With the advent of 5G technology, telcos are gearing up for a massive surge in the data traffic in DataCenters. A good example is the UPF (User Plane Function) that offers a high-performance forwarding engine for user traffic and will typically be run as a Kubernetes Pod. At the same time, there has been a constant evolution of high-speed packet processing technologies to increase the I/O throughput of servers. One such technology is SR-IOV
(Single Root I/O Virtualization) which allows the Network Interface Card (NIC) to present itself as several virtual NICs or Virtual Functions (VF) which can transmit and receive packets directly. These VFs can be attached to different Pods thereby making them highly efficient in terms of packet processing.
The Kubernetes ecosystem too has kept up to leverage this new technology via the SR-IOV Network Device Plugin which discovers and advertises the networking resources in the form of SR-IOV virtual functions (VFs) to be used by the CNI (ie Container Networking Interface) component of Kubernetes.
While each of these address specific needs, there are certain gaps/shortcomings when you try to come up with a holistic solution by integrating these
- DataCenters have IP Fabrics deployed and typically leverage IP overlay technology. But to leverage the SR-IOV VF capability, there is a need to dynamically configure the underlay ie the fabric ports connecting to the servers (which have SRIOV-enabled NICs) as and when Pods (that use SR-IOV VFs) are spawned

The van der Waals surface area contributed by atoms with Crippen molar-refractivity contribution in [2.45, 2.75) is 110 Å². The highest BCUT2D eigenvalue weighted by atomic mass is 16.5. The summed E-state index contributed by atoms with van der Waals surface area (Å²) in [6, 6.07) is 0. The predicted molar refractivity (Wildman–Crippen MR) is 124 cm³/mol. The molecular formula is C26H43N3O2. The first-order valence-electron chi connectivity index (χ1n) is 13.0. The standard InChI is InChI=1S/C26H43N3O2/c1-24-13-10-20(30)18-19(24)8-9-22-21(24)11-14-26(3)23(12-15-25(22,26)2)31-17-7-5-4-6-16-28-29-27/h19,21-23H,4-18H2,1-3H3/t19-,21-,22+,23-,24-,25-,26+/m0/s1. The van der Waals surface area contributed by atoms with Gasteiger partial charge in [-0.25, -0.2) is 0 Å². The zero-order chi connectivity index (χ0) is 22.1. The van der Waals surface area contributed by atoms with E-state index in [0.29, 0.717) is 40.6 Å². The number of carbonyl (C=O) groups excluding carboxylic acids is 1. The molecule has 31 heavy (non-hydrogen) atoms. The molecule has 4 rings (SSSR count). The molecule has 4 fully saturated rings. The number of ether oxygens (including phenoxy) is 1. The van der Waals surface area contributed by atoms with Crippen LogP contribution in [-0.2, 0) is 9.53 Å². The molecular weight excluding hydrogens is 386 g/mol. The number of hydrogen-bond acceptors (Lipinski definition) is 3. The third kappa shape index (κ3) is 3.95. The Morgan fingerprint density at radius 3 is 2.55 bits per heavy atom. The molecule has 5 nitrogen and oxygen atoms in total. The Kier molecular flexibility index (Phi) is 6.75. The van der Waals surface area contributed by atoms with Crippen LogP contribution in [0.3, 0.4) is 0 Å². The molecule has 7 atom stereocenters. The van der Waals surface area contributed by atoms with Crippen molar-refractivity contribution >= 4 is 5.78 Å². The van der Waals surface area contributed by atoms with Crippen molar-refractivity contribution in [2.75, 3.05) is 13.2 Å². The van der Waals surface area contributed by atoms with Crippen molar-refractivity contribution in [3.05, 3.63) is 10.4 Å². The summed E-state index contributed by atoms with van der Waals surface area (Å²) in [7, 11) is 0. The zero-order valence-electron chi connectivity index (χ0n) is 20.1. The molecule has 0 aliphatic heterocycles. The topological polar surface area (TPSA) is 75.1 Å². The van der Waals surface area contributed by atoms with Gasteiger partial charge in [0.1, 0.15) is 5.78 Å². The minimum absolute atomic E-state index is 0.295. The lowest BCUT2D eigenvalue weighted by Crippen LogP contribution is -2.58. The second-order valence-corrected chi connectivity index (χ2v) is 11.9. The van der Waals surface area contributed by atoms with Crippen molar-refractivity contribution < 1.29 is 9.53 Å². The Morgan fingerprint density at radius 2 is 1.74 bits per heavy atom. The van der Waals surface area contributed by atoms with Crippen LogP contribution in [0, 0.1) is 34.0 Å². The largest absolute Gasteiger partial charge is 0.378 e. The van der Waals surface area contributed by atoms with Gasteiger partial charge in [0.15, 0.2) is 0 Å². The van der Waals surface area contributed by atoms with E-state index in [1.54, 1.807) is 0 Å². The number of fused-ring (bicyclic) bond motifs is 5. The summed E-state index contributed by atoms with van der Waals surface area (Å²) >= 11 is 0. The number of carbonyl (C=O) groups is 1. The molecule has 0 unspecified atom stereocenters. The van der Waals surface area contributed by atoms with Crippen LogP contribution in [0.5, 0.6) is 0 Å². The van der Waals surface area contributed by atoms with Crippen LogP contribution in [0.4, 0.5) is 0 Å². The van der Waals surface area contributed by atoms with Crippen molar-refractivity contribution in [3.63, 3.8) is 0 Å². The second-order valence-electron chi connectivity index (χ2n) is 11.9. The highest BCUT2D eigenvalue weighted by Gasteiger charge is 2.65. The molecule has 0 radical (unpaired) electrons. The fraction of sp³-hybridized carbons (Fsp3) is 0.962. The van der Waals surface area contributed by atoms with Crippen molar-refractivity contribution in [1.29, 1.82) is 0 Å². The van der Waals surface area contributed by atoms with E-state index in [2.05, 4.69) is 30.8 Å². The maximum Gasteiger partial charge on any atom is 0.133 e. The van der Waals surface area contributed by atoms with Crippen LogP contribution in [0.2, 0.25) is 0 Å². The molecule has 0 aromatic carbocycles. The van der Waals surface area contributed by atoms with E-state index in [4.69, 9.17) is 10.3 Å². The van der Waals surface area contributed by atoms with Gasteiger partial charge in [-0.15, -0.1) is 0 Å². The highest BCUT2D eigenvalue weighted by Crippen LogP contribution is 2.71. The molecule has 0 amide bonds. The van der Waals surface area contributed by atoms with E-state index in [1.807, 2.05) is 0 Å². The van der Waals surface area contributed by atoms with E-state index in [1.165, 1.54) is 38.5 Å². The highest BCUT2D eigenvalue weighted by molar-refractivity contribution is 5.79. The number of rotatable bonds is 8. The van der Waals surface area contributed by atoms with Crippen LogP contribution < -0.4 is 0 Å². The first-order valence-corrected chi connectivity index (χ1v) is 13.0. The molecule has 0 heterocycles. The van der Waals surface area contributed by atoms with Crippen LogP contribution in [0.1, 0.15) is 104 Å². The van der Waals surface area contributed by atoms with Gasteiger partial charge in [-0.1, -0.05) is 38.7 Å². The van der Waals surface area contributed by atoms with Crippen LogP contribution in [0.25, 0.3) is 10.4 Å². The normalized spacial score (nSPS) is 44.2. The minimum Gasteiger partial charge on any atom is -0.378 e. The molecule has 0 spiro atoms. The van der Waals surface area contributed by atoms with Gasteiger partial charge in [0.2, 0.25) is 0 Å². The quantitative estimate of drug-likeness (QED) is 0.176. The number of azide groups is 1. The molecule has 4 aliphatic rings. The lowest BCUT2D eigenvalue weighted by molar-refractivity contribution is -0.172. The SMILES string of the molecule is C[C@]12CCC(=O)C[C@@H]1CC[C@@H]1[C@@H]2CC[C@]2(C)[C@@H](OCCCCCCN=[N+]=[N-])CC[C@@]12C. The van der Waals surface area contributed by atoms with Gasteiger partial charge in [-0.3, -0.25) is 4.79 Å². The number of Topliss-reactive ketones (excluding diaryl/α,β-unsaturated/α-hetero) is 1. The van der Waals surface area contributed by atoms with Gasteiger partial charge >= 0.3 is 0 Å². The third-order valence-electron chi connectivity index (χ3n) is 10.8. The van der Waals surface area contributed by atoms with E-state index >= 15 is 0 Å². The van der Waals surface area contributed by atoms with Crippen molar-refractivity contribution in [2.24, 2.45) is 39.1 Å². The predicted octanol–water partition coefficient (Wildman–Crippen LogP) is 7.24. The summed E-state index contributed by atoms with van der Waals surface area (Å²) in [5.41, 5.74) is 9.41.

- The SR-IOV based Virtual Network (to which Pods are attached) needs an IPAM to allocate IPs to the Pods. The IPAMs that are available online have their shortcomings. For example - consider using host-local when there are multiple Kubernetes worker nodes (which would typically be the case). The IPs that are allocated are local only to that worker node and in case of multiple worker nodes, we will end up with duplicate IPs being allocated to the Pods across different worker nodes
These gaps/shortcomings create a bad user-experience for customers who are also looking at automating the solution for operational efficiency.
This is where Juniper has taken a lead in addressing these shortcomings. As part of its CEFI (Customer Experience First Initiative) initiative, there is a new feature being introduced in the upcoming release of Juniper Cloud-Native Contrail Networking (CN2). CN2 is a SDN (Software-Defined Solution) which also serves as Kubernetes CNI to provide feature-rich networking capabilities. This feature leverages Apstra which is Juniper's intent-based networking software which automates and validates the design, deployment, and operation of data center networks.Solution
- Create NADs (Network Attachment Definition)
Specify annotation to extend the Virtual-Network to fabric
Specify a common label(if needed) for inter-VN routing
Specify CN2-IPAM to allocate Pod IP from a central IP Pool
Sample Topology (for Intra-VN Pod Communication)
- Create Pods and attach them to different Virtual Networks
- Create VNR to enable routing between VNs having common label
- CN2 Apstra Plugin listens for changes and provisions the fabric via Apstra SDK
Pradeep H Krishnamurthy